Panelists and over 40 other experts interviewed for the report agreed on a vision for Medi-Cal as a program with shared accountability among providers to achieve high-value, high-quality, and whole-person care. There was considerable support for the report’s recommendations, even as opinions differed about how to move forward and at what pace.
Now is the time for all of us to work together to overcome the barriers to achieving this vision for Medi-Cal. Fragmented care, organizational and financing silos, and reimbursement rates among the lowest in the country are just a few of the challenges we face. So much work to strengthen the program is already underway by the California Department of Health Care Services (DHCS) and state officials, health plan partners, health care providers, and other organizations. There is a tremendous opportunity to build on this foundation to strive for even more ambitious reforms.
One in three Californians now count on Medi-Cal for access to essential health care services. The program affects the health, well-being, and quality of life of millions. As we heard from the panelists, Medi-Cal is at a critical juncture, and we must continue to push each other to improve the system. We at CHCF will keep pushing and working collaboratively with partners to identify and advance policy and delivery system reforms.
I saw deep commitment at the briefing, and see everyday leadership and innovation across the Medi-Cal program. Despite the challenges we face, I remain optimistic about the future of Medi-Cal and its ability to improve care for its beneficiaries.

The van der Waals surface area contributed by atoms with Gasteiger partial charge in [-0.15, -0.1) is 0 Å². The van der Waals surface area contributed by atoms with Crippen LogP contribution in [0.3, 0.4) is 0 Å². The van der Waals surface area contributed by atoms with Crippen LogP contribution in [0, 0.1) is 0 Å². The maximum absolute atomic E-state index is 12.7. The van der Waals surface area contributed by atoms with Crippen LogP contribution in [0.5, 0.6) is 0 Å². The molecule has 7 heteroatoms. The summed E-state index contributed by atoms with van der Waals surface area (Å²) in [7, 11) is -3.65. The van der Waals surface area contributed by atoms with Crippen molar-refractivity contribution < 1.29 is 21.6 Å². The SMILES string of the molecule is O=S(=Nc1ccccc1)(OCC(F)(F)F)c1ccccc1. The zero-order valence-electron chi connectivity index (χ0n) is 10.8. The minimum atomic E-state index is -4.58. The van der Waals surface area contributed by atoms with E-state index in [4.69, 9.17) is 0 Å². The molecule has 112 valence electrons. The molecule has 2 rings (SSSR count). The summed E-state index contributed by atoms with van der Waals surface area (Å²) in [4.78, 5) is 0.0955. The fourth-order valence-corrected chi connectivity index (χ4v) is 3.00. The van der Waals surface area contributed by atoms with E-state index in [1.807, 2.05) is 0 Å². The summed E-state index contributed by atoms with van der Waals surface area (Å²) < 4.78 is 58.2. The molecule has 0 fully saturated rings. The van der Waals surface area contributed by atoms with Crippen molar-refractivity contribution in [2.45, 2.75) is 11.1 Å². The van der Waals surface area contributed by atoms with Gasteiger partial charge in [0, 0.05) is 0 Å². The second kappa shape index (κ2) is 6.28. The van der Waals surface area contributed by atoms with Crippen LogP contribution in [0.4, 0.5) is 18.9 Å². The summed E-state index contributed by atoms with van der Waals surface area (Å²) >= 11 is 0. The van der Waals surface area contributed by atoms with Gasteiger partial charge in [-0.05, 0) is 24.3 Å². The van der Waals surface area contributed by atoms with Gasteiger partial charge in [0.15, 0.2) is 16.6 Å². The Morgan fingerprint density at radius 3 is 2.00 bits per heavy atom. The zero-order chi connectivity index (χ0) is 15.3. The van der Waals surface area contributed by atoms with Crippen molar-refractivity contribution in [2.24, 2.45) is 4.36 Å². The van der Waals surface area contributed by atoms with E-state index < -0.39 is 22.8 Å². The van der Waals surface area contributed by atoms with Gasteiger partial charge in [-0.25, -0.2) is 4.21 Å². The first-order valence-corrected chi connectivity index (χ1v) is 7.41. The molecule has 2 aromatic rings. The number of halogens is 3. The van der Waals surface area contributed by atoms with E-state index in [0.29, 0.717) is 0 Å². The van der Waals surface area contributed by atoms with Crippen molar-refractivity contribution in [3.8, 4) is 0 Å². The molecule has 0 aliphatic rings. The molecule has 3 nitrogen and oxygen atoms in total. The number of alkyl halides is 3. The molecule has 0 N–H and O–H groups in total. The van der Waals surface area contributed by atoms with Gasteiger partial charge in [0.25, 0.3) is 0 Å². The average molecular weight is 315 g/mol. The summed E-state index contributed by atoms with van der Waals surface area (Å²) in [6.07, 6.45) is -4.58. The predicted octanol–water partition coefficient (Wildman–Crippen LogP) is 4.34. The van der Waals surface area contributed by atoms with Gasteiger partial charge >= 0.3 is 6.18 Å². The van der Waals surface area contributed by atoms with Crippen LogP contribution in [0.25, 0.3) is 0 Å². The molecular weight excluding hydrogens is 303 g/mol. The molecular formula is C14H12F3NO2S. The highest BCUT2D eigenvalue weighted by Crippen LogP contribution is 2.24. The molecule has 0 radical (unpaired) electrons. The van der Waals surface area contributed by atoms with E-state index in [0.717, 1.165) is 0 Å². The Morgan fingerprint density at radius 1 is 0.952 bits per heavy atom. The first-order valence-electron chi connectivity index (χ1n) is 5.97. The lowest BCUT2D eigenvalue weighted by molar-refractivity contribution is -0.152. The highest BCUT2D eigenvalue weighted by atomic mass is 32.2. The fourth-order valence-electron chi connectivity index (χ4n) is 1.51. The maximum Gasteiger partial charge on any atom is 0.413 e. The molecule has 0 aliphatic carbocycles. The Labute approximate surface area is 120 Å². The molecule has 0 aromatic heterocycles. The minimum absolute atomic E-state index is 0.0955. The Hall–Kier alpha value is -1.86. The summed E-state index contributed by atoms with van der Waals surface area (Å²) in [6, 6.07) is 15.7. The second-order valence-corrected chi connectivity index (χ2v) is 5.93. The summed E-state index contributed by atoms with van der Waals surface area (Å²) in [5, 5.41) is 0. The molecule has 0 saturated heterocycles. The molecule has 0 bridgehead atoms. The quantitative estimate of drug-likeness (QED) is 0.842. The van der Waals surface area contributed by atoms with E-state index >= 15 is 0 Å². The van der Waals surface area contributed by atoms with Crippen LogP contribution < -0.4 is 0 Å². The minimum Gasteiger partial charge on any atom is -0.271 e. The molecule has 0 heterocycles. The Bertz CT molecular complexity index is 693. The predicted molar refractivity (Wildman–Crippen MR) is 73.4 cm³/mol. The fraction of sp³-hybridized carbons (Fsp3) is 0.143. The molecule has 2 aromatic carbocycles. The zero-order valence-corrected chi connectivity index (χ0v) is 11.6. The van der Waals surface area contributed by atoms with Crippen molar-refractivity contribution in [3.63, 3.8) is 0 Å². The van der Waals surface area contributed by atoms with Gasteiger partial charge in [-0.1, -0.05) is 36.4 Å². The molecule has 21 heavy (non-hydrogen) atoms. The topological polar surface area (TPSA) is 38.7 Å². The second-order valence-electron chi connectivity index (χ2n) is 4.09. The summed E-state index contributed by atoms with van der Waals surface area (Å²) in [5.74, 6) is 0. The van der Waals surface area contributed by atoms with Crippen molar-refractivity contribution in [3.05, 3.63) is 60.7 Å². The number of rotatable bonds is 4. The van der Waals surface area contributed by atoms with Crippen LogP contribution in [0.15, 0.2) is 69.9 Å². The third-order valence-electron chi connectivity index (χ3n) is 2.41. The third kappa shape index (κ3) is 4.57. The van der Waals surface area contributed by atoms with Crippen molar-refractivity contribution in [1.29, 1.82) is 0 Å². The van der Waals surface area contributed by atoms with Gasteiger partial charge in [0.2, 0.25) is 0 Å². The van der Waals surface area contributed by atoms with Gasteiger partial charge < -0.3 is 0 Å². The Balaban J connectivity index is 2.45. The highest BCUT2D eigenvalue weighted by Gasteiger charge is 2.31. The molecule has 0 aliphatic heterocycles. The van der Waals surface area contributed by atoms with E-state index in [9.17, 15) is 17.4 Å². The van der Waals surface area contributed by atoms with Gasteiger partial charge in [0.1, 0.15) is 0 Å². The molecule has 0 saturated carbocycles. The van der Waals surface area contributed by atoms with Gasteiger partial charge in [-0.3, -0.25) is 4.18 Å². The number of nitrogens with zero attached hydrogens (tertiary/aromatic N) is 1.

As CHCF considers how we can best contribute to achieving a Medi-Cal program with shared accountability among providers to achieve high-value, high-quality, whole-person care, we want to hear from others. To this end, we invited briefing attendees to rate the importance of each recommendation in Moving Medi-Cal Forward. The majority of respondents told us that integrating care for those with serious mental illness (68%) and investing in initiatives that address the pressing health-related needs of the Medi-Cal population with complex health conditions (54%) should be high priorities. And half or nearly half of respondents told us that focusing on data improvements (50%), revising managed care rate-setting methodologies (46%), and addressing workforce shortages (45%) also are very important. The report and this feedback will shape our work.
CHCF continues to build a robust portfolio of projects that align with the recommendations in the Manatt report. We are working with a variety of partners on issues related to financing, rate setting, data sharing, and the integration of behavioral and physical health within the Medi-Cal program. In the coming months, we’ll share more information on these projects and on how you can engage with us.
In addition, the foundation will focus upcoming articles in The CHCF Blog to explore the recommendations from Moving Medi-Cal Forward. I hope you’ll read and share these articles and send us your ideas. Please add your voice by commenting on the articles and by joining the conversation on social media using #MediCal4ward.
No single organization, government agency, or foundation can tackle this work alone, but I am confident that together we can help move Medi-Cal forward.
Dr. Sandra R. Hernández is president and CEO of the California Health Care Foundation. Prior to joining CHCF, Sandra was CEO of The San Francisco Foundation, which she led for 16 years. She previously served as director of public health for the City and County of San Francisco. She also co-chaired San Francisco’s Universal Healthcare Council, which designed Healthy San Francisco, an innovative health access program for the uninsured.
Sandra is an assistant clinical professor at the University of California, San Francisco, School of Medicine. She practiced at San Francisco General Hospital in the AIDS clinic from 1984 to 2016. She served on the External Advisory Committee at the Stanford Center for Population Health Sciences in 2016. She currently serves on the Betty Irene Moore School of Nursing Advisory Council at UC Davis and the UC Regents Committee on Health Services. Sandra is a graduate of Yale University, the Tufts School of Medicine, and the certificate program for senior executives in state and local government at Harvard University’s John F. Kennedy School of Government.